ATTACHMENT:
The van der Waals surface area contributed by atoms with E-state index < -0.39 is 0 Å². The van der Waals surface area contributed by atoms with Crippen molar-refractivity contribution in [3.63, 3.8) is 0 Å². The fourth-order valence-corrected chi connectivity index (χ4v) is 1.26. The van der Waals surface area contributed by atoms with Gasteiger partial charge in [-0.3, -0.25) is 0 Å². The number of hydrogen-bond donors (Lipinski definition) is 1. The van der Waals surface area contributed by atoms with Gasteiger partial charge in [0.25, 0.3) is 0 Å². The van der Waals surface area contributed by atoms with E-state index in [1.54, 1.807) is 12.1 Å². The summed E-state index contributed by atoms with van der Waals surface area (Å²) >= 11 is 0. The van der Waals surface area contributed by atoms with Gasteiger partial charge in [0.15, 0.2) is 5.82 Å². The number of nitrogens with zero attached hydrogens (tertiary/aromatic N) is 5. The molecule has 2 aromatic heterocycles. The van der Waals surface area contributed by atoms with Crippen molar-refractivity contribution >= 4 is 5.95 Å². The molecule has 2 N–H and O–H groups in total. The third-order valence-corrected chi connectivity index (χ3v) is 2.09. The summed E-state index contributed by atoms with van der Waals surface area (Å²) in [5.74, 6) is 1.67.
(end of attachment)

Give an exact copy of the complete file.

The van der Waals surface area contributed by atoms with E-state index < -0.39 is 0 Å². The van der Waals surface area contributed by atoms with Crippen molar-refractivity contribution in [3.63, 3.8) is 0 Å². The fourth-order valence-corrected chi connectivity index (χ4v) is 1.26. The van der Waals surface area contributed by atoms with Gasteiger partial charge in [-0.3, -0.25) is 0 Å². The number of hydrogen-bond donors (Lipinski definition) is 1. The van der Waals surface area contributed by atoms with Gasteiger partial charge in [0.25, 0.3) is 0 Å². The van der Waals surface area contributed by atoms with E-state index in [1.54, 1.807) is 12.1 Å². The summed E-state index contributed by atoms with van der Waals surface area (Å²) >= 11 is 0. The van der Waals surface area contributed by atoms with Gasteiger partial charge in [0.15, 0.2) is 5.82 Å². The number of nitrogens with zero attached hydrogens (tertiary/aromatic N) is 5. The molecule has 2 aromatic heterocycles. The van der Waals surface area contributed by atoms with Crippen molar-refractivity contribution >= 4 is 5.95 Å². The molecule has 2 N–H and O–H groups in total. The third-order valence-corrected chi connectivity index (χ3v) is 2.09. The summed E-state index contributed by atoms with van der Waals surface area (Å²) in [5.74, 6) is 1.67.